The 255 individuals participants submitted blood samples, took the Montreal Cognitive Assessment (MoCA) test, and answered intake questions.
Individuals who enrolled in the ReCODE program had consultations with clinical practitioners, and explanations of the program were provided. Participants had follow-up visits that included education regarding diet, lifestyle choices, medications, supplements, repeat blood sample analysis, and MoCA testing between 2 and 12 months after participating in the ReCODE program.
By comparing baseline to follow-up testing, researchers observed that MoCA scores either significantly improved or stabilized in the entire participant pool—results that were not as successful as those in the proof-of-concept trial, but more successful than anti-amyloid therapies—and other risk factors including blood glucose, high-sensitivity C-reactive protein, HOMA-IR, and vitamin D significantly improved in the participant pool.
Findings provide evidence that a multi-factorial, comprehensive, and personalized therapeutic program designed to mitigate AD risk factors can improve risk factor scores and stabilize or reverse the decline in cognitive function.
Since superior results were obtained in the proof-of-concept trial, which was conducted by a small group of highly trained and experienced physicians, it is possible that results from the use of this personalized approach would be enhanced by further training and experience of the practicing physicians.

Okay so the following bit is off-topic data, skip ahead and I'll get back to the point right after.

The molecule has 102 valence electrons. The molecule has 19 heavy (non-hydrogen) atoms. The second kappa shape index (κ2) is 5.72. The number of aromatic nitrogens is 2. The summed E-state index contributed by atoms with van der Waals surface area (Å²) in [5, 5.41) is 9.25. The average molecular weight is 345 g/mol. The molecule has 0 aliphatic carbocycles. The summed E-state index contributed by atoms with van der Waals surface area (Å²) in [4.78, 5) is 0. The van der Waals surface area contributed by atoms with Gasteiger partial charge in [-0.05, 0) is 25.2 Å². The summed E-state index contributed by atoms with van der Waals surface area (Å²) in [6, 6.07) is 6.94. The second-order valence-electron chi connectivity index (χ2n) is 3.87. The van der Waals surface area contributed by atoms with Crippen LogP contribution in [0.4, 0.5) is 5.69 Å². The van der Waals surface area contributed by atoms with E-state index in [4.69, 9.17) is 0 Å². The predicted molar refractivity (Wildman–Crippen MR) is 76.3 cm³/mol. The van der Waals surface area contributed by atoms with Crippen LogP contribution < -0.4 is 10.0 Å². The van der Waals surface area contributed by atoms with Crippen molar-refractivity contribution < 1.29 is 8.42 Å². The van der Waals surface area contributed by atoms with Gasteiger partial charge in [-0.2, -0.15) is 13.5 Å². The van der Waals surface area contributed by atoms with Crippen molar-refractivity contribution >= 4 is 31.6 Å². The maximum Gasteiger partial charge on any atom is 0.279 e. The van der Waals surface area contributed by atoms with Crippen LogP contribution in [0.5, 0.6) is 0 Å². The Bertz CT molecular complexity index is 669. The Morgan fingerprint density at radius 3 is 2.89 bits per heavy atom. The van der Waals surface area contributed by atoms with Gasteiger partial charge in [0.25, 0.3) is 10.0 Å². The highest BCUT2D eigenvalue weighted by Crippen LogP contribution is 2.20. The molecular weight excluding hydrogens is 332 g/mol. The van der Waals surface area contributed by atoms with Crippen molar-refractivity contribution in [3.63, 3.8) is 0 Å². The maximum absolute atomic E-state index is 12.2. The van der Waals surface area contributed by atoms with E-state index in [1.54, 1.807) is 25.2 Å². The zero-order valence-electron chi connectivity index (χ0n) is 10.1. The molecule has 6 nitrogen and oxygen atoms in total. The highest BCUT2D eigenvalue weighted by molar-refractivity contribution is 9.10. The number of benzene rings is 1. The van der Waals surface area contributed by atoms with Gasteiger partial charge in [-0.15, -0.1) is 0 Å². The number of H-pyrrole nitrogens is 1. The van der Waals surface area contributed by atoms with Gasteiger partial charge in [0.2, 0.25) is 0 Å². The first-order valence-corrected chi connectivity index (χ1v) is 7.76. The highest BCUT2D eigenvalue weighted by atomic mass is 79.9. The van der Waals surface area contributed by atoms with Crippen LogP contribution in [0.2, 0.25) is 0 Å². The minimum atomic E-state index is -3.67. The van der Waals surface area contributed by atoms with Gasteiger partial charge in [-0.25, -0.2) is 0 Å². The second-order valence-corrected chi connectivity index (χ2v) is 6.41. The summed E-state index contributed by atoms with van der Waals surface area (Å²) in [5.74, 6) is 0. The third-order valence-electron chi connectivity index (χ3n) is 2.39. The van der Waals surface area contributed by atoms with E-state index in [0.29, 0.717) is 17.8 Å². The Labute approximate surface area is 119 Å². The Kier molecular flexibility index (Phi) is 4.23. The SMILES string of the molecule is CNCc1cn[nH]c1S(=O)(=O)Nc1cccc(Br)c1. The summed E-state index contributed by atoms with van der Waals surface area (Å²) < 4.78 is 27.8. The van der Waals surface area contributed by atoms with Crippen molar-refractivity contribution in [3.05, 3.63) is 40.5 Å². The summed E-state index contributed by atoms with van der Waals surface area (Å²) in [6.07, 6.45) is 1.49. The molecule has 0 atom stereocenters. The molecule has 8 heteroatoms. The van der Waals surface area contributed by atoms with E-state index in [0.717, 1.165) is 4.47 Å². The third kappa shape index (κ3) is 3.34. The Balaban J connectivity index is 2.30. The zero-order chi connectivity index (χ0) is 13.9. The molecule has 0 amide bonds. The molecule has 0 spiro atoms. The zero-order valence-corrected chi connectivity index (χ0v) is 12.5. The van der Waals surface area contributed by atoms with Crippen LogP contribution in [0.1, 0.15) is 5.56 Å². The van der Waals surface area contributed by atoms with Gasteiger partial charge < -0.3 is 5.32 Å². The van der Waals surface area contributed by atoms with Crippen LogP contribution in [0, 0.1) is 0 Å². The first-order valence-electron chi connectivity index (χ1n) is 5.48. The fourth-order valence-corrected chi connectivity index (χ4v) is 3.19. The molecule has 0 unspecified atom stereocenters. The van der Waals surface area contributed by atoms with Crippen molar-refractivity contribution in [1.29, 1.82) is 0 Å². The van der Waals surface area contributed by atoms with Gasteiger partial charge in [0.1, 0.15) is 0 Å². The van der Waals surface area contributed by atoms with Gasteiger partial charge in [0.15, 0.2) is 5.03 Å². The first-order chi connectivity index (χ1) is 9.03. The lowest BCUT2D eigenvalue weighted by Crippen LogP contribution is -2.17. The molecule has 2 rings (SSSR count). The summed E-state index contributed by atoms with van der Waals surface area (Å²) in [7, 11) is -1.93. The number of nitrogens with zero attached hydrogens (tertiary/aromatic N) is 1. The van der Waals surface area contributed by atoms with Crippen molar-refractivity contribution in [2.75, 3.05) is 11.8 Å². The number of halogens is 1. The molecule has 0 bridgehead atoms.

The current results provide further support indicating the potential of such an approach for the prevention and reversal of cognitive decline.
Reversal of cognitive decline in Alzheimer's disease
A study that included Dr. Bredesen in 2016 was the first to find promising anecdotal evidence of reversal of cognitive decline in patients with early Alzheimer's disease or its precursors. Researchers used a novel programmatic approach involving metabolic enhancement, with promising anecdotal results.
Patients who had had to discontinue work were able to return to work, and those struggling at work were able to improve their performance. The patients, their spouses, and their co-workers all reported clear improvements.
Research on the keto diet for adults with cognitive impairment